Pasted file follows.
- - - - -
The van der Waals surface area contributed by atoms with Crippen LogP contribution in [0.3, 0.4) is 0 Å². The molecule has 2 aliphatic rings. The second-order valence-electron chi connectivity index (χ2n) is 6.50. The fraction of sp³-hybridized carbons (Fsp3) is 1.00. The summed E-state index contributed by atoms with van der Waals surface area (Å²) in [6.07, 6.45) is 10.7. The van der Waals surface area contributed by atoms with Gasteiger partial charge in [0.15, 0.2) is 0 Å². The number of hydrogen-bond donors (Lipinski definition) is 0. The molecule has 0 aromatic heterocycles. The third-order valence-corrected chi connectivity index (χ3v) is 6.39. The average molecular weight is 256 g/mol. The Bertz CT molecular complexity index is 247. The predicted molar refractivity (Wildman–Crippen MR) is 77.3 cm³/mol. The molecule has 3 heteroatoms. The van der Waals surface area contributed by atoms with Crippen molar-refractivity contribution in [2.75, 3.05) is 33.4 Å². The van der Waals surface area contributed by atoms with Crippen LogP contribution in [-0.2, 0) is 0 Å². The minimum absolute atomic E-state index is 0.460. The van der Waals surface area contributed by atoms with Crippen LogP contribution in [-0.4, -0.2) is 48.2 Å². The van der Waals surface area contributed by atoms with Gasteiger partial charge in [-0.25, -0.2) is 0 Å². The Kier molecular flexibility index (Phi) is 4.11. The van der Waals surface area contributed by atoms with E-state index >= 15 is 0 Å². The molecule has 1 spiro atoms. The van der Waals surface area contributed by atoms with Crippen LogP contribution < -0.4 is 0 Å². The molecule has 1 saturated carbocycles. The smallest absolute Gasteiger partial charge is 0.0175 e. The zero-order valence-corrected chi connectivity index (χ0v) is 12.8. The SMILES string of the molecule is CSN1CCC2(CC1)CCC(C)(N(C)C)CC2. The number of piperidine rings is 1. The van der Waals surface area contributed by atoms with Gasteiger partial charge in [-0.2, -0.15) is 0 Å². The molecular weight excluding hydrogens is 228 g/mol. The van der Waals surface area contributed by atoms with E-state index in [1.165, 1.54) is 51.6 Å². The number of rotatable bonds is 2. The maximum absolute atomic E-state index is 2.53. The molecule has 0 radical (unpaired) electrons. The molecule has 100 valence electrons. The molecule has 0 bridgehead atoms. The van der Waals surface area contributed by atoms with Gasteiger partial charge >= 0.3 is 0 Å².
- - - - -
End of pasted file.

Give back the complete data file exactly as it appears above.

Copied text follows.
The van der Waals surface area contributed by atoms with Crippen LogP contribution in [0.3, 0.4) is 0 Å². The molecule has 2 aliphatic rings. The second-order valence-electron chi connectivity index (χ2n) is 6.50. The fraction of sp³-hybridized carbons (Fsp3) is 1.00. The summed E-state index contributed by atoms with van der Waals surface area (Å²) in [6.07, 6.45) is 10.7. The van der Waals surface area contributed by atoms with Gasteiger partial charge in [0.15, 0.2) is 0 Å². The number of hydrogen-bond donors (Lipinski definition) is 0. The molecule has 0 aromatic heterocycles. The third-order valence-corrected chi connectivity index (χ3v) is 6.39. The average molecular weight is 256 g/mol. The Bertz CT molecular complexity index is 247. The predicted molar refractivity (Wildman–Crippen MR) is 77.3 cm³/mol. The molecule has 3 heteroatoms. The van der Waals surface area contributed by atoms with Crippen molar-refractivity contribution in [2.75, 3.05) is 33.4 Å². The van der Waals surface area contributed by atoms with Crippen LogP contribution in [-0.2, 0) is 0 Å². The minimum absolute atomic E-state index is 0.460. The van der Waals surface area contributed by atoms with Crippen LogP contribution in [-0.4, -0.2) is 48.2 Å². The van der Waals surface area contributed by atoms with Gasteiger partial charge in [-0.25, -0.2) is 0 Å². The Kier molecular flexibility index (Phi) is 4.11. The van der Waals surface area contributed by atoms with E-state index >= 15 is 0 Å². The molecule has 1 spiro atoms. The van der Waals surface area contributed by atoms with Crippen LogP contribution < -0.4 is 0 Å². The molecule has 1 saturated carbocycles. The smallest absolute Gasteiger partial charge is 0.0175 e. The zero-order valence-corrected chi connectivity index (χ0v) is 12.8. The SMILES string of the molecule is CSN1CCC2(CC1)CCC(C)(N(C)C)CC2. The number of piperidine rings is 1. The van der Waals surface area contributed by atoms with Gasteiger partial charge in [-0.2, -0.15) is 0 Å². The molecular weight excluding hydrogens is 228 g/mol. The van der Waals surface area contributed by atoms with E-state index in [1.165, 1.54) is 51.6 Å². The number of rotatable bonds is 2. The maximum absolute atomic E-state index is 2.53. The molecule has 0 radical (unpaired) electrons. The molecule has 100 valence electrons. The molecule has 0 bridgehead atoms. The van der Waals surface area contributed by atoms with Gasteiger partial charge >= 0.3 is 0 Å².